So, I thought, most novels – save big and fat historical fiction types – would be fine in electronic format.  And I’ve read several over the last two years . . . and I’ve been left with a strange coldness every time.  Books that I should love – that should infuse me with that after-reading aura, that place where you still have one foot in their fictional world for several hours or even days – don’t do that to me when I click to the final page on the Nook screen and turn the device off.  I don’t sit and cradle the Nook for a few moments as I slowly re-emerge into the presence of my own life.  When I finish a marvelous paper book, I do.

10032672Even while I’m in the midst of a captivating book, such as Louise Erdrich’s The Round House or Vanessa Diffenbaugh’s The Language of Flowers, there is a distancing caused by the screen and the constant clicking that simply doesn’t let me feel completely immersed in the story.  Maybe it’s that I’m not able to see the sum of pages in my hands or to sense and scan their numbers as I work my way to each story’s end, or to catch sight of a previous passage or simply know it’s there at the flick of a finger.  Maybe it’s that I am denied seeing the full-size and full-color jacket on the book.  When you think of favorite books, can’t you still see their covers in your mind’s eye?  Or their spines lining your shelves in all their marvelous array and thicknesses?  Or maybe it’s that the font styles are all identical on the Nook.  In paper versions, publishers vary fonts slightly, giving stories a subtle tone even with the thinness or serif size of the lettering.  When the Nook is turned on, all books are identical.  When it’s turned off, all you have is the flat, white device lying generically on your table.

The Nook seems to disembody each story, fragmenting it, making it seem that I am only allowed to see one small square of text at a time – and that the rest of the story is locked away in a place denied to me.  Each book becomes a soulless series of black and white screens.  Even if I try to imagine the text as a wee, tiny book inside a microchip and embedded within the Nook, I can’t summon the feeling of the story’s wholeness the way I can when I read a paper novel.  Sadly, Victoria Jones never quite came to life for me the way I know she would have if I’d held Diffenbaugh’s novel in my hands, and for that, I feel like I’ve been cheated.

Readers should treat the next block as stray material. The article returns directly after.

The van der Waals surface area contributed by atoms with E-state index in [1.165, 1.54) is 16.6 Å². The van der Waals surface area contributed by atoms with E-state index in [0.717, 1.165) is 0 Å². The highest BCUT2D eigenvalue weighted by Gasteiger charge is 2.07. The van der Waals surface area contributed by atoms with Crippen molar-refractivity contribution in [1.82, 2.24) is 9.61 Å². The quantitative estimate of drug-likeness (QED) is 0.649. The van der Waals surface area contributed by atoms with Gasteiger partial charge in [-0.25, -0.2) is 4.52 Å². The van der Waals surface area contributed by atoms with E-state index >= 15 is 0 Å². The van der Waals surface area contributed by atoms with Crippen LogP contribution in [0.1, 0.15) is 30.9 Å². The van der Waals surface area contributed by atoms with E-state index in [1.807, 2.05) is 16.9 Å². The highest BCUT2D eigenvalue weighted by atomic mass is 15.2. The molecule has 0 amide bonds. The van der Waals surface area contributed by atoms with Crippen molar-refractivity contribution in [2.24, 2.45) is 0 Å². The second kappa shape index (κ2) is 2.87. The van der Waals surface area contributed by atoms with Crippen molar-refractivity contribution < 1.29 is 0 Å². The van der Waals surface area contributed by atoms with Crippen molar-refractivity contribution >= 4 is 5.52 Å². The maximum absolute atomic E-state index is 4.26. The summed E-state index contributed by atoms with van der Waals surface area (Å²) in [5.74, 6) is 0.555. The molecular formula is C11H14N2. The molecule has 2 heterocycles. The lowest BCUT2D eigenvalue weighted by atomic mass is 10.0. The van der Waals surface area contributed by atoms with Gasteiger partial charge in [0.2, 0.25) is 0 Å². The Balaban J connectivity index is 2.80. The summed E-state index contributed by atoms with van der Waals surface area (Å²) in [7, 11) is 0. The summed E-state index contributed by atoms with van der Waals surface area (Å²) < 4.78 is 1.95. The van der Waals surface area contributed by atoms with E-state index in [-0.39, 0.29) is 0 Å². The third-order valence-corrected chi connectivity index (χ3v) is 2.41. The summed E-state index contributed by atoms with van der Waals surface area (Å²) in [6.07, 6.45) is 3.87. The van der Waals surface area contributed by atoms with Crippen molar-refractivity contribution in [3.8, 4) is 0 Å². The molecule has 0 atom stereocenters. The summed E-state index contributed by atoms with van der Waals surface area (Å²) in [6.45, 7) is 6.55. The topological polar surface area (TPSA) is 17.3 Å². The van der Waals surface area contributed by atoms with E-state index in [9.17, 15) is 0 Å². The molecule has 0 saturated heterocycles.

14852063-rainforest-trees-at-tropical-rain-forest-cape-tribulation-in-queensland-australia-lush-jungle-with-fI know books require the chopping down of trees.  We book lovers must take some of the blame for the depletion of the rainforests – guilty as charged.  Even when I write, I start with a yellow legal pad and pen, then transfer the words onto my computer.   I’m a stickler for recycling, though, and I try to offset my carbon footprint in other ways to make up for my love of paper – with canvas bags at the grocery store, re-usable aluminum water bottles, and care taken with my use of water, electricity, and gasoline.

0451209699But at this point, there’s only one basic type of book that I’ll buy on my Nook:  the plot-driven, easy-to-read fiction.  Beach and vacation reads.  Best sellers.  Dan Brown, Sara Paretsky, or anything along the lines of The Hunger Games.  And I guess that’s okay, since any e-book I buy is one less book that required paper and ink to make.

For lovers of the written word, those of us who believe that some poetry and stories are remarkable, magical, and maybe even sacred, the experience of reading must be done in the way that will honor the words and allow for the richest response possible.  And that, I contend, requires a complete paper book in my lap.